agrees with their own agendas :(
I pulled the plug on the TV a year ago and haven't had it on since.
Most info I get online, but even that can be tricky these days.

I think what irritates me the most is that, apparently, folks "in the
know" didn't study the previous SARS enough to have any idea how to deal
with the current one. I guess long as it didn't affect money, political
power, and the like they just ignored it and the world is sure paying
the price for that now. Now, in all honesty, this is just my theory and
I could be way off base. I'm sure there's a lot more involved than
that, but I haven't had the time or desire really to study further.
Wes Newell
2020-09-10 17:23:22 UTC
Permalink
One certainly can't spray it with 70% iso and risk water damage.
I washed lots of circuit boards, including motherboards, with all kind
of chemicals, including soap and water, and rinsed them in hot water
then used a hair drier to dry them. Alcohol, no problem, many times.
--
http://wesnewell.ddns.net
https://github.com/wesnewell/Functionality
Jonathan N. Little
2020-09-10 17:56:41 UTC
Permalink
Post by Wes Newell
One certainly can't spray it with 70% iso and risk water damage.
I washed lots of circuit boards, including motherboards, with all kind
of chemicals, including soap and water, and rinsed them in hot water
then used a hair drier to dry them. Alcohol, no problem, many times.
Yes the import thing is the board must be dry and no residue is left
before power is supplied. What "kill" electronics is stuff like soda
which leaves a hygroscopic residue that absorbs water and is conductive
shorting connections. Also corrosive substances that causes oxidation
and resistance.

As others have said, yes COVID-19 is real but no real evidence it is
spread on hard surfaces. But if you want to be super-safe some 90%
isopropyl alcohol from a pharmacy works okay. Rossmann who does Mac
board level repairs liberally uses it on everything he touches...
--
Take care,

Jonathan
-------------------
LITTLE WORKS STUDIO
http://www.LittleWorksStudio.com
Allodoxaphobia
2020-09-11 15:52:27 UTC
Permalink
......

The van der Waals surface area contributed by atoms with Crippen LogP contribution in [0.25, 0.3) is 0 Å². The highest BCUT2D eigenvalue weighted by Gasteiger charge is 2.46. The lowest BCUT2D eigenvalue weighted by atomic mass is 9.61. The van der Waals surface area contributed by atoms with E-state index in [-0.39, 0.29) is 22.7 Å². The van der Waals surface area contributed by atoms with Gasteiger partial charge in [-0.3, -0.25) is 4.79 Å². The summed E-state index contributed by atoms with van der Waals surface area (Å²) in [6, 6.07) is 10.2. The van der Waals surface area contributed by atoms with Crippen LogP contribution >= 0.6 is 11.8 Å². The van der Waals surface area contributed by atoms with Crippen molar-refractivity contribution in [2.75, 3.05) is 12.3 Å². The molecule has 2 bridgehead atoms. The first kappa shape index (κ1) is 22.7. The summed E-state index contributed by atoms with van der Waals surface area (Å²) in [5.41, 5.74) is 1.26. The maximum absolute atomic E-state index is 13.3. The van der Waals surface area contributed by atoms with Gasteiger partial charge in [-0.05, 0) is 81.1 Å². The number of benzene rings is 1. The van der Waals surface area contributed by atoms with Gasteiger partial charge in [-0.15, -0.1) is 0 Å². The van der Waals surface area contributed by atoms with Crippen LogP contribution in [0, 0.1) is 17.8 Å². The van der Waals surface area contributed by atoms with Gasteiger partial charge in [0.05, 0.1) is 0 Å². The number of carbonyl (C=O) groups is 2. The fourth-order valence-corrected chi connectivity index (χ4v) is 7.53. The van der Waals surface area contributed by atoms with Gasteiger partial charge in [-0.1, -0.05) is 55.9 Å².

But if you want to be super-safe some 90%
isopropyl alcohol from a pharmacy works okay.
Unobtainium around here.
Jonathan N. Little
2020-09-11 16:51:28 UTC
Permalink
Post by Allodoxaphobia
......
But if you want to be super-safe some 90%
isopropyl alcohol from a pharmacy works okay.
Unobtainium around here.
I was more wishful thinking. I have just a dribble left in my bottle,
and the stores here have been "alcohol-free" since March.
--
Take care,

Jonathan
-------------------
LITTLE WORKS STUDIO
http://www.LittleWorksStudio.com
OJ Oxford
2020-09-11 17:19:57 UTC
Permalink
Post by Jonathan N. Little
Post by Allodoxaphobia
......
But if you want to be super-safe some 90%
isopropyl alcohol from a pharmacy works okay.
Unobtainium around here.
I was more wishful thinking. I have just a dribble left in my bottle,
and the stores here have been "alcohol-free" since March.
I have about ten bottles of 70% iso that I ordered from Walmart.com.
It's not always available there, but when it is/ was, I would try and
get the limit of 2 bottles. Reasonably priced and free shipping since I
almost always exceed the $35 minimum anyway. That being said, the
remaining water content is unknown in purity and I wouldn't have risked
it with electronics or anything else sensitive. One thing that needs
cleaned every so often are my UVC bulbs as dust or grease will affect UV
output. Just as an experiment, I cleaned a bulb one day with the 70%
iso and another with Everclear 190. Only the latter did not leave any
residue.
Mike Easter
2020-09-11 17:30:39 UTC
Permalink
Post by OJ Oxford
Everclear 190
That is also the most practical way for pharmacists to get modest
amounts of EtOH to be used as a diluent. Pay the tax as if it were a sin.

It is (otherwise) a big pain to get medical EtOH.
--
Mike Easter
OJ Oxford
2020-09-10 18:11:31 UTC
Permalink
Post by Wes Newell
One certainly can't spray it with 70% iso and risk water damage.
I washed lots of circuit boards, including motherboards, with all kind
of chemicals, including soap and water, and rinsed them in hot water
then used a hair drier to dry them. Alcohol, no problem, many times.
The only alcohol I've been able to get with any regularity since all the
mess began is 70% iso, but I don't trust the water mixed in that it
wouldn't have contaminants. The only thing I have more pure is
Everclear 190. I suppose I could put some into a spray bottle and then
dry with hair dryer if I wanted to.
Loading...